But not only was Obama not interested in any such gesture, he was not prepared to tell him this to his face. This snub may stem from the open dislike the two men have for each other, but as I wrote earlier this week, this is about more than personalities. The message from Washington was clear: Israel has no leverage over Obama on this issue even during the presidential campaign and will have even less in a second term.
Netanyahu has been accused of trying to play politics with Obama during the last months of the presidential campaign or of favoring Mitt Romney. But whatever Netanyahu thinks privately, it should be understood that his concern transcends any misgivings about Obama’s penchant for picking fights with Israel during the past four years. If he really thought Romney might win, he would be showing more, not less patience with Obama since presumably Israel would only have a few months to wait before getting a different answer from a more sympathetic White House.
It’s worth reading Tobin’s post in full, as well as his earlier post (linked in the quoted segment above).
As Tobin makes clear, the media’s “clash of personalities” framing of the issue has helped Obama by obscuring the conflict of interests between his administration and Israel. Obama will do nothing substantial to stop Iran from getting nuclear weapons and no longer cares who knows it. Perhaps if he is reelected he will begin to discuss “containing” Iran, and eventually will push for a regional nuclear treaty that will be designed to get Israel to disarm in exchange for Iranian promises. Good luck with that. In any event it seems unlikely that Obama, who was unwilling publicly to oppose the mullahs when it would have been easy to do and might have brought them to heel, will begin to act resolutely against them once they acquire nukes.
The key insight from Tobin’s post may be in the last sentence of the second paragraph above. If Netanyahu were confident of a Romney victory it would make little sense for him to engage the obstreperous Obama now. The fact that Netanyahu decided to run the risk suggests that he thinks Obama is likely to be reelected or that little time remains for an effective strike on Iranian nuclear facilities. If this reasoning is correct Israel may attack soon, perhaps shortly after the election if Obama is reelected.
The current situation is more than a little like the period before the Six Day War. There are bellicose enemies, feckless allies, an existential threat to the Jews, fruitless diplomacy under the clock, much FUD about a possible world or regional war as a result of an Israeli attack, a difficult tactical problem, and a coalition government in Israel. Some things that are different are the degree of direct US involvement in the Middle East, Islamism, the absence of the USSR, and probably a weaker political consensus within Israeli society. We will know soon enough what Netanyahu and his cabinet decide to do.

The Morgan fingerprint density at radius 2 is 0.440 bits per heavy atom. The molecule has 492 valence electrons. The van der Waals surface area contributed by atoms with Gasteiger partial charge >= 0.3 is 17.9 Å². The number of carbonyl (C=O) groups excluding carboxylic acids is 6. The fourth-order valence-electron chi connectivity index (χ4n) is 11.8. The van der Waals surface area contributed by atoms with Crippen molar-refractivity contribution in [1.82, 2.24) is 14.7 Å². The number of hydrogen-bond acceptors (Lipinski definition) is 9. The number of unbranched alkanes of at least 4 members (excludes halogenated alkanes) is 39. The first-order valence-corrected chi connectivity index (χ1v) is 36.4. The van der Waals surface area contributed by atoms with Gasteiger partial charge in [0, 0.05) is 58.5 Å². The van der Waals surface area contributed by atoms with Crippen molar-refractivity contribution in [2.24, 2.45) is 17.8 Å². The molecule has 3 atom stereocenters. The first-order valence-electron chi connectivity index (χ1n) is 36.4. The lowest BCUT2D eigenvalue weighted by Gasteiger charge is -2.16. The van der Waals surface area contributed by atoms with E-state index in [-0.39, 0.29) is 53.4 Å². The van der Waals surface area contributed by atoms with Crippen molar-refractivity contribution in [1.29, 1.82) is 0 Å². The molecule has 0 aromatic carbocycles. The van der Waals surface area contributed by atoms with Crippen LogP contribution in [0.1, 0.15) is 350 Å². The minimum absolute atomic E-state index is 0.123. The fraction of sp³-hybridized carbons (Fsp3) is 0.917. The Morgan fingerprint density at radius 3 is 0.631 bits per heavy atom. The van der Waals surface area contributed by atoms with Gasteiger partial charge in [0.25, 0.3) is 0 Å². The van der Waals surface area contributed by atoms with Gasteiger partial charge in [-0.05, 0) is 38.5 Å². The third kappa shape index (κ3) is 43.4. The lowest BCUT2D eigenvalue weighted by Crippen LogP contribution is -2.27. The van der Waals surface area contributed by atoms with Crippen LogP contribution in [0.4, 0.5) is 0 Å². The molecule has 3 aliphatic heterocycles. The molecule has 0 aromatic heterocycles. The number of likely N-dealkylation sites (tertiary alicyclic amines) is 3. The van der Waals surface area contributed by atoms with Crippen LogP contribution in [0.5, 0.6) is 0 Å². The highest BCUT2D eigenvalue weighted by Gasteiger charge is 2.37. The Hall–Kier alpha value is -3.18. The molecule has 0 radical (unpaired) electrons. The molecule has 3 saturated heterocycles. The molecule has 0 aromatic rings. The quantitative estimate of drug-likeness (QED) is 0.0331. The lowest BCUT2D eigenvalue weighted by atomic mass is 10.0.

To be, or not to be, that is the question:
Whether ’tis Nobler in the mind to suffer
The Slings and Arrows of outrageous Fortune,
Or to take Arms against a Sea of troubles,
And by opposing end them…
UPDATE: See also this post on Israeli politics (via Seth Mandel).
UPDATE 2: Richard Fernandez puts Obama’s bungling into perspective in the context of long-term US policy mistakes:
But it is worse than 1979; the current alliance puts America in the back of the bus as expressed in the tagline “leading from behind.” In that slogan is described a self-imposed inferiority, a chronic submission to political enterprises that would, if closely inspected, be dubious to say the least. It is a policy based on weakness, born of a desire to spend as little as possible abroad, the better to focus on domestic welfare and permanent political majorities at home. At worst, it is a bargain which trades appeasement abroad for authoritarianism at home; it a policy of shameless opportunism masquerading as high minded leadership. And therefore they are proud of it.
But rottenness cannot not long be concealed. The State Department now spends its time apologizing for the First Amendment before a raging mob instead of defending itself. The Justice Department expends its energies hunting down cheapass video producers while American embassies — and German ones — burn. But the most obvious inversion is the spectacle of a President who avoids speaking to the head of the only fully democratic country in the region — Israel — even as the head of the Muslim Brotherhood in Egypt prepares to come to the United States in triumph. Your eyes don’t lie. It really is the ‘bad guys’ the Administration has to mollify; it really is the tyrants that they have to appease because it is to those bad guys that they they have entrusted the execution of their plans.
The West should re-recognize that only possible lasting alliances in the Middle East are between societies which broadly share the same values. Just as a lasting alliance with Stalin’s Soviet Union was impossible, so too is a permanent peace impossible with nations whose ideology frankly declares as its goal the desire to conquer and enslave the world. Principle should return to foreign policy, not for sentimental reasons, but for practical ones.